This sounds like reporter phooey "engineered perception" to be honest. or it might be because she was in New York.

One Wii to rule them all, if you can find them,
One Wii to bring them all and in the aisles blind them,
In the land of Wal-Mart where the shadows lie..

As for the story, I smell bullsh*t.. You think a crowd would follow a woman with a security escort out to the parking lot? That's a tad too "Lord of the Flies" sensationalistic for me to believe.

Johnvanjim wrote:

As for the story, I smell bullsh*t.. You think a crowd would follow a woman with a security escort out to the parking lot? That's a tad too "Lord of the Flies" sensationalistic for me to believe.

KILL THE PIG. CUT HER THROAT. TAKE HER WII.

Johnvanjim wrote:

One Wii to rule them all, if you can find them,
One Wii to bring them all and in the aisles blind them,
In the land of Wal-Mart where the managers lie...

Just a minor fix there for ya, buddy.

I'm thinking that she found a line somewhere for a Wii that did not include overanxious middle-aged moms? Little spurious.

Meh, is this really all that different from the rampaging mobs that go bezerk looking for Cabbage Patch Kids or Tickle Me Elmo? At least no one got trampled in this story.

Quintin_Stone wrote:

Meh, is this really all that different from the rampaging mobs that go bezerk looking for Cabbage Patch Kids or Tickle Me Elmo? At least no one got trampled in this story.

Or slammed into a pole, mugged, or shot.

PyromanFO wrote:

I'm thinking that she found a line somewhere for a Wii that did not include overanxious middle-aged moms? Little spurious.

Well, the story's set in New York. It said she works for CNN. I'm quick to assume New York City. I can't picture overanxious middle-aged moms doing their Christmas shopping in the city. Instead it's easier for me to imagine a polyethnic conglomerate of Wii-hungry gangsters.

Quintin_Stone wrote:

Meh, is this really all that different from the rampaging mobs that go bezerk looking for Cabbage Patch Kids or Tickle Me Elmo? At least no one got trampled in this story.

I guess the only new thing here is that it's about the Wii, whereas all the other horror stories we've been hearing were about the PS3.

Fanatka wrote:

I'm sorry, I don't buy it. A security guard flagged down a police car to safely rescue her from the mob of non-female gamer stereotypes that were grabbing at her Wii bag? The only part of this story I believe is that she bought one, and others were visibly upset that they weren't able to secure one. The rest *really* reads like it's fabricated bs.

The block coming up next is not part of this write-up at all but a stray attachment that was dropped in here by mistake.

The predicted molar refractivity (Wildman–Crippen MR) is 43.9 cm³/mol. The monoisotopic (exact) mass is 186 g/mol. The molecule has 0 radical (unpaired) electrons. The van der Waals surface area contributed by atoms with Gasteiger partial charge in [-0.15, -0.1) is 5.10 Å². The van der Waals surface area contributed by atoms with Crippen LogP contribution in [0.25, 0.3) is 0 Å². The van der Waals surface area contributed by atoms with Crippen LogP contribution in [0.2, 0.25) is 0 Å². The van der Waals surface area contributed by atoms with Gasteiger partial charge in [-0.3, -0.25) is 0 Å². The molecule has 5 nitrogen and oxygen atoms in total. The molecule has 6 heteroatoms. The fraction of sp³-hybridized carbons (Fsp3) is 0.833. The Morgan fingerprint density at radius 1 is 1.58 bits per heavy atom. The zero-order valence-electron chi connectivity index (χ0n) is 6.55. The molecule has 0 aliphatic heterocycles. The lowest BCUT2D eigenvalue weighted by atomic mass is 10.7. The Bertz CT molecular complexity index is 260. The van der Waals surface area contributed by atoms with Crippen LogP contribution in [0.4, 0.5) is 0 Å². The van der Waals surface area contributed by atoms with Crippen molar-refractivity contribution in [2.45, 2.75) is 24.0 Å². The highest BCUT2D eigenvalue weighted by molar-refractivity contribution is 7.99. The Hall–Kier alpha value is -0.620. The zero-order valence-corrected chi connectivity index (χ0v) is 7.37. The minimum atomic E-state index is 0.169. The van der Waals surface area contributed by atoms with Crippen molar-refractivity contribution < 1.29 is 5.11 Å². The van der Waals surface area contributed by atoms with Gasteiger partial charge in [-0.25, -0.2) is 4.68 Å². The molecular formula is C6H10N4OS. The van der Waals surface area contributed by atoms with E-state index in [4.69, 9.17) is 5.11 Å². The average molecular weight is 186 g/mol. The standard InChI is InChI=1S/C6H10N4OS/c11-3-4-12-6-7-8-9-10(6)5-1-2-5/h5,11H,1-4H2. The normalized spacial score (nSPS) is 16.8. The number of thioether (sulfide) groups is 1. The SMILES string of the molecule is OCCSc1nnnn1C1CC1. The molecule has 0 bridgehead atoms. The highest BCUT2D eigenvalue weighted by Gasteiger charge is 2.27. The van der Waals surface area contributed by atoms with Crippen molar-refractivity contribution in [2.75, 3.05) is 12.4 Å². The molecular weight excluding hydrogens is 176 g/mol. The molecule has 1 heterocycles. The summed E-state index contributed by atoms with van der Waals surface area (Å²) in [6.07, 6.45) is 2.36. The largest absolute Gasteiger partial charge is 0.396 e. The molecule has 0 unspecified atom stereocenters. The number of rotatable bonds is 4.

Crap, JohnnyMojo was right. The media does have an agenda.

Maybe it was during Opie and Anthony's Homeless Shopping Spree? Which Toys R Us location did that happen? I know the spree was at Short Hills Mall... hmmm....

Nah, at this point this isn't "gamers". These are the same "Cabbage Patch Kid" people who have to make sure that little Johnny gets the "official Red Ryder, carbine action, two-hundred shot range model air rifle" (with the compass in the grip) or they're bad parents.

I stood in line on launch day to get my Wii and the only near frustration/anger/flash riot part came when someone got the last Zelda game off the rack. At which point we were immediately calmed by the Best Buy peoples who told us that there were more in the back and they were going to get them.

Yoyoson wrote:

It said she works for CNN. I'm quick to assume New York City. I can't picture overanxious middle-aged moms doing their Christmas shopping in the city. Instead it's easier for me to imagine a polyethnic conglomerate of Wii-hungry gangsters.

You will never find a more wretched hive of scum and villainy. ...Says the proud Chicagoan.

Okay, here ya go... see... "gamers" aren't THAT bad...

http://www.kentucky.com/mld/kentucky/16264689.htm

A promotion for the latest line of Michael Jordan basketball shoes at a Foot Locker store in downtown Louisville got rowdy, leading police to use pepper balls to disperse a crowd of several hundred people.
polypusher wrote:

After the tale of the Barbie Digital Camera in one of the other holiday threads, I think it's clear that it's just a human stupidity thing, not a gamer stupidity thing.